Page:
Although many analysts are still meditating on the question of “what Putin actually wants,”Moscow has said what it wants as clearly as possible. The Kremlin thinks, or pretends to think, that the time for creating the long-awaited new global security architecture has arrived. Europe has become incapable of acting and pointless; America is weak; NATO is still trying to show off, but they, too, have basically no willpower. The world is changing and Russia should not let this situation go to waste, but instead push to solve its security issues — which in essence means cemented its status as a great power. As many regions and neighboring states as possible must be brought back under Moscow’s influence.

There are several signs that Moscow has decided to make use of this possibility now, when the time is ripe. Russia is already acting — and the West has to admit it.

The question “how far Russia is ready to go to achieve its aims, and where are its limits?” is still unanswered. Most probably, these decisions have not yet been made. And here the result depends on the future behavior of Washington, Brussels, and all the European capitals.

There is no doubt that Russia’s minimum plan is some sort of Russian-Belarusian-Ukrainian (either in part or whole) joint state, as well as guarantees that NATO will not enlarge more or bring significant new forces to Europe. Domination over Moldova, Georgia, the South Caucasus in general, and some Balkan countries would be an added bonus.

So too would be the chance to teach NATO a lesson by attacking a member state in such a way that it is left to take care of itself.

What are they ready to do to make this plan a reality? Gathering of troops near Ukraine and speaking of red lines and rapid responses is, at the moment, still part of the communication. It does not show that Russia is necessarily ready to start a war, but that Russia wants everybody to believe that it is ready.

Russia does not want to break the possible counter-attack of the West, but to totally extinguish any real resistance and willingness to help Ukraine. Putin drives up the price with a global information operation launched to psychologically neutralize Western societies and governments. The aim is to create a total chaos — to project an all-European security crisis and then kindly promise to resolve it if the West agrees to respect Russia’s minimum list of demands: agree to return Ukraine and Belarus into Russia’s arms, and promise that NATO will not enlarge. Russia wants the West to bend its knee and — caught in the illusion of saving its own skin — give to Russia “what belongs to Russia.” Then Russia will send its troops on the Ukrainian border back to their military units and everybody will sigh with relief as “diplomacy wins” again.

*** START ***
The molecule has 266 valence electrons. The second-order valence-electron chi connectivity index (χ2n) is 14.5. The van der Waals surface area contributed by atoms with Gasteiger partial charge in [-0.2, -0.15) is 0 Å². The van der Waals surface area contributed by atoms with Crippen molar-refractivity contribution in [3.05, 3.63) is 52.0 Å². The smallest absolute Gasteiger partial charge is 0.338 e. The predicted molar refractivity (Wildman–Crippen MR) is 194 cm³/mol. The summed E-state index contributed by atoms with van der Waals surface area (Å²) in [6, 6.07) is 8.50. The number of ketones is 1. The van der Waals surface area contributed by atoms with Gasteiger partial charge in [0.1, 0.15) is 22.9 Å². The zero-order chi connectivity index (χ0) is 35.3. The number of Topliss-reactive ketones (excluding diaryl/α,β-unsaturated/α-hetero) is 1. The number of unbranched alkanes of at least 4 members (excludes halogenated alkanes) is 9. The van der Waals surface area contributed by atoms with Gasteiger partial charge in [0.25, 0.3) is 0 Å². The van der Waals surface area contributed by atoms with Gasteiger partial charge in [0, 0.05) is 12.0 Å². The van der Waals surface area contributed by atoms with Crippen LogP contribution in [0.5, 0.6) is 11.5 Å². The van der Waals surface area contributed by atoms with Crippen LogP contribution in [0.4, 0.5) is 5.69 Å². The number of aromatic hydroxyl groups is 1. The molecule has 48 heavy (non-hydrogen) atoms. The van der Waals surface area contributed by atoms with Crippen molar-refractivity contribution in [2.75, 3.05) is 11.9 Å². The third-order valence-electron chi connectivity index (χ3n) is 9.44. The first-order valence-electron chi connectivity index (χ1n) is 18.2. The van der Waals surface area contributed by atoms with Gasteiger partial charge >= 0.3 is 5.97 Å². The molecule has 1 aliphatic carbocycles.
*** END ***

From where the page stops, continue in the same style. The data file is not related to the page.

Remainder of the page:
The question is: if the West does not submit to this manipulation, is Russia still prepared to go to war, at least against Ukraine? It depends on the credibility of the West’s response. As of today, such a credible response is nowhere to be seen. Peace and de-escalation plans and telephone calls are today a sure-sign for Moscow that there will be no opposition. Putin holds negotiations with a pistol on the table, and if the other negotiating party puts a box of chocolates on the table instead of a bigger pistol, things are clear for Putin. The West may be “concerned” — and Russia may take by war whatever it considers necessary.

Moscow’s rhetoric shows that they are most afraid of NATO or American direct military assistance to Ukraine — granting real military capabilities to Ukraine. This is more or less the only thing that could stop Russia, and granting it should be decided rapidly so the Kremlin can be convinced of this reality.

* * * *

If you read the few Russian theories of “new wars” that are available in the public domain, what is happening now coincides quite precisely with the preparatory phase of war. The most well-known theoreticians of asymmetric war Chekinov and Bogdanov, who in 2010–2017 wrote several articles on the topic, have disappeared from the public eye. It is possible that their expertise is now being used for practical planning. In 2010, they wrote of asymmetric military actions (promised by Putin): “Asymmetric actions may involve making the adversary fearful of Russia’s intentions, demonstrating the readiness and potential of troops in a strategic region, and actions that are meant for deterrence, creating an impression of the surety of destruction of military or other targets significant for the adversary.” In the same article, they found that, in modern warfare, indirect actions are more important for achieving domination of the battlefield than “power strategies.” It is essential to “mislead, surprise, intimidate, or buy off the adversary, or to use other means to achieve success.”